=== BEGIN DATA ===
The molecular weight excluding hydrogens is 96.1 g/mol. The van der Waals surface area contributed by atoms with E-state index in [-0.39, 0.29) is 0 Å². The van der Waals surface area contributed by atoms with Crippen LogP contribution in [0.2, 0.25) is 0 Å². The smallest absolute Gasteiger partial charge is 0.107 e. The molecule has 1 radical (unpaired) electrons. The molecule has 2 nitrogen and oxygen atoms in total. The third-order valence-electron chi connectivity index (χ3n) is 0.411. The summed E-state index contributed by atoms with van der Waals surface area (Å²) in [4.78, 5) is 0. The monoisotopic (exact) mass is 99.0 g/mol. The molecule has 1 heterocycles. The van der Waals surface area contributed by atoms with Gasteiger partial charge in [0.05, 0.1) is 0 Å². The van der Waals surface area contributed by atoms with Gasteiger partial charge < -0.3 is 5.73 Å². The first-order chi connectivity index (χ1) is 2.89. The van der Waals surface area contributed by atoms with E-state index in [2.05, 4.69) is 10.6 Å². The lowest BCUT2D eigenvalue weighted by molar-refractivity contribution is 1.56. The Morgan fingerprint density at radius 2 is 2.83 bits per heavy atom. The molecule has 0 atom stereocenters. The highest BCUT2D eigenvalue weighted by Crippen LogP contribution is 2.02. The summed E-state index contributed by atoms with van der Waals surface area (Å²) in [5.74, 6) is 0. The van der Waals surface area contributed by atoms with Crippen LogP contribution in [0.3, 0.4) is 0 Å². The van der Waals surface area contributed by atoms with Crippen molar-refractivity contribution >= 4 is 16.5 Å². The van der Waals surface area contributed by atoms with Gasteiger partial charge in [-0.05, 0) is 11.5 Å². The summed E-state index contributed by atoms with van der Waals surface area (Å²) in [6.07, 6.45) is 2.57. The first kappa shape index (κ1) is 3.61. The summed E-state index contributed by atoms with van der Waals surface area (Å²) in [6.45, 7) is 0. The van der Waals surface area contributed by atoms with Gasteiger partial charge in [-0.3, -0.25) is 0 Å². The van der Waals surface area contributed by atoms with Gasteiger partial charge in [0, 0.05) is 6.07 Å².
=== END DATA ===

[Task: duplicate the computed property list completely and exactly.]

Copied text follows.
The molecular weight excluding hydrogens is 96.1 g/mol. The van der Waals surface area contributed by atoms with E-state index in [-0.39, 0.29) is 0 Å². The van der Waals surface area contributed by atoms with Crippen LogP contribution in [0.2, 0.25) is 0 Å². The smallest absolute Gasteiger partial charge is 0.107 e. The molecule has 1 radical (unpaired) electrons. The molecule has 2 nitrogen and oxygen atoms in total. The third-order valence-electron chi connectivity index (χ3n) is 0.411. The summed E-state index contributed by atoms with van der Waals surface area (Å²) in [4.78, 5) is 0. The monoisotopic (exact) mass is 99.0 g/mol. The molecule has 1 heterocycles. The van der Waals surface area contributed by atoms with Gasteiger partial charge in [0.05, 0.1) is 0 Å². The van der Waals surface area contributed by atoms with Gasteiger partial charge < -0.3 is 5.73 Å². The first-order chi connectivity index (χ1) is 2.89. The van der Waals surface area contributed by atoms with E-state index in [2.05, 4.69) is 10.6 Å². The lowest BCUT2D eigenvalue weighted by molar-refractivity contribution is 1.56. The Morgan fingerprint density at radius 2 is 2.83 bits per heavy atom. The molecule has 0 atom stereocenters. The highest BCUT2D eigenvalue weighted by Crippen LogP contribution is 2.02. The summed E-state index contributed by atoms with van der Waals surface area (Å²) in [5.74, 6) is 0. The van der Waals surface area contributed by atoms with Crippen LogP contribution in [0.3, 0.4) is 0 Å². The van der Waals surface area contributed by atoms with Crippen molar-refractivity contribution >= 4 is 16.5 Å². The van der Waals surface area contributed by atoms with Gasteiger partial charge in [-0.05, 0) is 11.5 Å². The summed E-state index contributed by atoms with van der Waals surface area (Å²) in [6.07, 6.45) is 2.57. The first kappa shape index (κ1) is 3.61. The summed E-state index contributed by atoms with van der Waals surface area (Å²) in [6.45, 7) is 0. The van der Waals surface area contributed by atoms with Gasteiger partial charge in [-0.3, -0.25) is 0 Å². The van der Waals surface area contributed by atoms with Gasteiger partial charge in [0, 0.05) is 6.07 Å².